Council members voted to spend $1.2 million on the bike lane.
Hoping to ensure future bike and pedestrian access, the Minneapolis City Council voted Feb. 15 to spend up to $1.2 million on a tunnel to run beneath the south side of the new Interstate 35W bridge.
The decision was made to guarantee the tunnel will be included in the bridge’s design, although it will likely take years to actually install a bike path. The $1.2 million would not cover the cost of a bike path; rather it’s how much the city is willing to pay for the design and creation of the tunnel.
The council’s 8-to-3 decision upset some council members because the city will not be able to negotiate the actual price of the culvert. The Minnesota Department of Transportation will work out a price with the bridge’s contractors, Flatiron Constructors, Inc., and Manson Construction Co.
The tunnel would make it possible to eventually construct a bike path linking the University to downtown Minneapolis, said Ward 2 Councilman Cam Gordon, whose district includes the University area.
That path would connect with Bridge 9, a bicycle and pedestrian bridge on the University’s campus, then go underneath the I-35W bridge into downtown, said Gordon, who voted in favor of the resolution.
“If we didn’t act quickly, they would just fill in that whole area,” he said. “We wanted to preserve this access so that we can eventually have a bike path.”
Ward 11 Councilman Scott Benson, who voted against the resolution, said he has no confidence MnDOT will negotiate a reasonable price on behalf of the city.
“How in the world a little culvert through this thing could cost $1.2 million is just beyond me,” he said. “I’m just troubled by the outlandish price that MnDOT’s contractor thinks they need to charge us to put a hole through the bridge.”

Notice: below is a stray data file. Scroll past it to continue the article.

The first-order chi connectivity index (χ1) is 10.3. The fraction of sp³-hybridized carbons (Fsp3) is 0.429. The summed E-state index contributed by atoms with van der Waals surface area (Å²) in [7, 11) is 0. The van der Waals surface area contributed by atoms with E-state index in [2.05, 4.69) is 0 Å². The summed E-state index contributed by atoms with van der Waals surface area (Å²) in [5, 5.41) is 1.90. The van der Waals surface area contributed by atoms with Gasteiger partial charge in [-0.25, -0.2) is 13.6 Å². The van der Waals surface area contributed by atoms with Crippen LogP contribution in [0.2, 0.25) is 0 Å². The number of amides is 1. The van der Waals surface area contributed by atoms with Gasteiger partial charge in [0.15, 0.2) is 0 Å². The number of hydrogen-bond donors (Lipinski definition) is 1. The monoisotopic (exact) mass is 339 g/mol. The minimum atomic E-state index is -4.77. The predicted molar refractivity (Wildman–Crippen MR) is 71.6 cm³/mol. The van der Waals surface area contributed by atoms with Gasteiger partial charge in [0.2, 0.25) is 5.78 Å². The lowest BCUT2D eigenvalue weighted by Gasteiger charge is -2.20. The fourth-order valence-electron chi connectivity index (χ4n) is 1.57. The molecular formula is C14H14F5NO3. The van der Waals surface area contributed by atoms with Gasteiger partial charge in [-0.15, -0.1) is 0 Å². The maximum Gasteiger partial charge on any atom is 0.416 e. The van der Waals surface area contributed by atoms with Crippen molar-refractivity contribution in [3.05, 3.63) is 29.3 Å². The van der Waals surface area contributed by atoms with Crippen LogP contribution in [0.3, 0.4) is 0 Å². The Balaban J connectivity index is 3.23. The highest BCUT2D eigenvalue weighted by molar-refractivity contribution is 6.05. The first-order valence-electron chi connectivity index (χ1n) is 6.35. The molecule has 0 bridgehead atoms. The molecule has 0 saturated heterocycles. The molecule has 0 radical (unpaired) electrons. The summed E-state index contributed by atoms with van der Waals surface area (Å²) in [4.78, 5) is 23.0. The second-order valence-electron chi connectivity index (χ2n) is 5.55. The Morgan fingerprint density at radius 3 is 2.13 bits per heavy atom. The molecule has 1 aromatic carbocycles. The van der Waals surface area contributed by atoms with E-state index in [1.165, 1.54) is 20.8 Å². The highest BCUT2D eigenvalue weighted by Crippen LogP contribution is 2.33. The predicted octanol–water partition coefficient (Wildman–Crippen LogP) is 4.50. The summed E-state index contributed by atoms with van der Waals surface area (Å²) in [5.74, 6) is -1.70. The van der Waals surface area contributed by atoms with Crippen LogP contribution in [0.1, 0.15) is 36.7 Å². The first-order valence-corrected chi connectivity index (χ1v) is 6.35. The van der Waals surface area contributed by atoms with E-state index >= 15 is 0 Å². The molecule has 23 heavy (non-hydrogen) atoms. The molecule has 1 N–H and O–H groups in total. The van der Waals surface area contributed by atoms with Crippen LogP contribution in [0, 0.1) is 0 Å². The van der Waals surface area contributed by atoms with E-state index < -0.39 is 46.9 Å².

The department will do its best to make sure the cost is fair and reasonable, MnDOT spokesman Kevin Gutknecht said.
He also said the culvert, which will be more than 200 feet long, will not make the bridge any less safe.
Ward 8 Councilwoman Elizabeth Glidden said she’s uneasy about the fact that the city won’t play a role in negotiations. Cost estimates for the tunnel range from $500,000 to $1.4 million, she said.
Although she voted in favor of the resolution, Glidden proposed that the city cap spending at $900,000. That motion was rejected.
“This is something that we wanted to benefit our residents,” she said.
The city’s money will come from state aid that was allocated for railroad-crossing improvements, but will have to be returned to that project in coming years.
Glidden said city staff advised the council not to approve this funding for two reasons: The project isn’t eligible for federal funds because it wasn’t identified as a priority in the city’s master plan, and there is an alternative route for the bicycle path that would go through the area.